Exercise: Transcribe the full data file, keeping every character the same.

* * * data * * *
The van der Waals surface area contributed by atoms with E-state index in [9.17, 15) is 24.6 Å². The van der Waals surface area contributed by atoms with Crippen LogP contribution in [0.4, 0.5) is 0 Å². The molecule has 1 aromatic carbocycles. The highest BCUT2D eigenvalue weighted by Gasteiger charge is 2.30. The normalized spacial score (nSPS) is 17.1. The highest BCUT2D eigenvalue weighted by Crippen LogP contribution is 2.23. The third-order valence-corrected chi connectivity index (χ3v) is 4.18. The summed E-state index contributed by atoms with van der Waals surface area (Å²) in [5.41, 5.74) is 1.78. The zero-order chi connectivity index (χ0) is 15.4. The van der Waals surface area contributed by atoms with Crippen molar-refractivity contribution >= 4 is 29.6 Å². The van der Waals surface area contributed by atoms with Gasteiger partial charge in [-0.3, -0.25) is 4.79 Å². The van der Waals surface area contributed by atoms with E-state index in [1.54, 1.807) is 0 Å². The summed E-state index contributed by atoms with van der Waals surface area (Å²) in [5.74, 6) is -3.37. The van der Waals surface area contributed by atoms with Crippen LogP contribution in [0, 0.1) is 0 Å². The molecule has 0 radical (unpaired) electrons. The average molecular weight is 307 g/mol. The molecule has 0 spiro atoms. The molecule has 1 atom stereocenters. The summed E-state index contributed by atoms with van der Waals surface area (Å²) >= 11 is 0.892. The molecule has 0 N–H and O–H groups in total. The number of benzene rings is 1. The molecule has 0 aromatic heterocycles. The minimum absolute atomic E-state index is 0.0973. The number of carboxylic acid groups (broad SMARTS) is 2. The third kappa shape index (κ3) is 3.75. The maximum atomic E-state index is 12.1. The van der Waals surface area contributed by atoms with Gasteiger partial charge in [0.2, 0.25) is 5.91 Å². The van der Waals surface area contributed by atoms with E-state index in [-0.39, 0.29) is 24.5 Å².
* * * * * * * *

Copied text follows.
The van der Waals surface area contributed by atoms with E-state index in [9.17, 15) is 24.6 Å². The van der Waals surface area contributed by atoms with Crippen LogP contribution in [0.4, 0.5) is 0 Å². The molecule has 1 aromatic carbocycles. The highest BCUT2D eigenvalue weighted by Gasteiger charge is 2.30. The normalized spacial score (nSPS) is 17.1. The highest BCUT2D eigenvalue weighted by Crippen LogP contribution is 2.23. The third-order valence-corrected chi connectivity index (χ3v) is 4.18. The summed E-state index contributed by atoms with van der Waals surface area (Å²) in [5.41, 5.74) is 1.78. The zero-order chi connectivity index (χ0) is 15.4. The van der Waals surface area contributed by atoms with Crippen molar-refractivity contribution >= 4 is 29.6 Å². The van der Waals surface area contributed by atoms with Gasteiger partial charge in [-0.3, -0.25) is 4.79 Å². The van der Waals surface area contributed by atoms with E-state index in [1.54, 1.807) is 0 Å². The summed E-state index contributed by atoms with van der Waals surface area (Å²) in [5.74, 6) is -3.37. The van der Waals surface area contributed by atoms with Crippen LogP contribution in [0, 0.1) is 0 Å². The molecule has 0 radical (unpaired) electrons. The average molecular weight is 307 g/mol. The molecule has 0 spiro atoms. The molecule has 1 atom stereocenters. The summed E-state index contributed by atoms with van der Waals surface area (Å²) >= 11 is 0.892. The molecule has 0 N–H and O–H groups in total. The number of benzene rings is 1. The molecule has 0 aromatic heterocycles. The minimum absolute atomic E-state index is 0.0973. The number of carboxylic acid groups (broad SMARTS) is 2. The third kappa shape index (κ3) is 3.75. The maximum atomic E-state index is 12.1. The van der Waals surface area contributed by atoms with Gasteiger partial charge in [0.2, 0.25) is 5.91 Å². The van der Waals surface area contributed by atoms with E-state index in [-0.39, 0.29) is 24.5 Å².